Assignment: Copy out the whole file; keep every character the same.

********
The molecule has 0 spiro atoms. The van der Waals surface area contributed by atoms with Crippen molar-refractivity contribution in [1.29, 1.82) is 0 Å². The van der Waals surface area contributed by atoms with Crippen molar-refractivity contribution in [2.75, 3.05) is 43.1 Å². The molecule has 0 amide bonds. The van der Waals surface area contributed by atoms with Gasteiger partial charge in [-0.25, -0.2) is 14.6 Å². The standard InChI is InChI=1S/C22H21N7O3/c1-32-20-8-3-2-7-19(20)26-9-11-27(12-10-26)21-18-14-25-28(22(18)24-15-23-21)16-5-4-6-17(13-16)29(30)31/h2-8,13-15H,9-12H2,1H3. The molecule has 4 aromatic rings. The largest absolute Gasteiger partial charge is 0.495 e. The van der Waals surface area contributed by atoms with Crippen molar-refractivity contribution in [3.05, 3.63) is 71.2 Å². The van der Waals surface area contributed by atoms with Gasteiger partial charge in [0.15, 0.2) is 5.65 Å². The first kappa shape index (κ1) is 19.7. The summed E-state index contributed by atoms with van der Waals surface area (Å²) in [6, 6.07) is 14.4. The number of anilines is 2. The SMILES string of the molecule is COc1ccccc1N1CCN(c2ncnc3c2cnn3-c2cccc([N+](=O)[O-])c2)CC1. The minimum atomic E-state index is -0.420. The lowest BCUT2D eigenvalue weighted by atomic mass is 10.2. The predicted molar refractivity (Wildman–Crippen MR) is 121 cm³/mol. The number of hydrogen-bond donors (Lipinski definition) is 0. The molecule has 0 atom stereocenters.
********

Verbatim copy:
The molecule has 0 spiro atoms. The van der Waals surface area contributed by atoms with Crippen molar-refractivity contribution in [1.29, 1.82) is 0 Å². The van der Waals surface area contributed by atoms with Crippen molar-refractivity contribution in [2.75, 3.05) is 43.1 Å². The molecule has 0 amide bonds. The van der Waals surface area contributed by atoms with Gasteiger partial charge in [-0.25, -0.2) is 14.6 Å². The standard InChI is InChI=1S/C22H21N7O3/c1-32-20-8-3-2-7-19(20)26-9-11-27(12-10-26)21-18-14-25-28(22(18)24-15-23-21)16-5-4-6-17(13-16)29(30)31/h2-8,13-15H,9-12H2,1H3. The molecule has 4 aromatic rings. The largest absolute Gasteiger partial charge is 0.495 e. The van der Waals surface area contributed by atoms with Crippen molar-refractivity contribution in [3.05, 3.63) is 71.2 Å². The van der Waals surface area contributed by atoms with Gasteiger partial charge in [0.15, 0.2) is 5.65 Å². The first kappa shape index (κ1) is 19.7. The summed E-state index contributed by atoms with van der Waals surface area (Å²) in [6, 6.07) is 14.4. The number of anilines is 2. The SMILES string of the molecule is COc1ccccc1N1CCN(c2ncnc3c2cnn3-c2cccc([N+](=O)[O-])c2)CC1. The minimum atomic E-state index is -0.420. The lowest BCUT2D eigenvalue weighted by atomic mass is 10.2. The predicted molar refractivity (Wildman–Crippen MR) is 121 cm³/mol. The number of hydrogen-bond donors (Lipinski definition) is 0. The molecule has 0 atom stereocenters.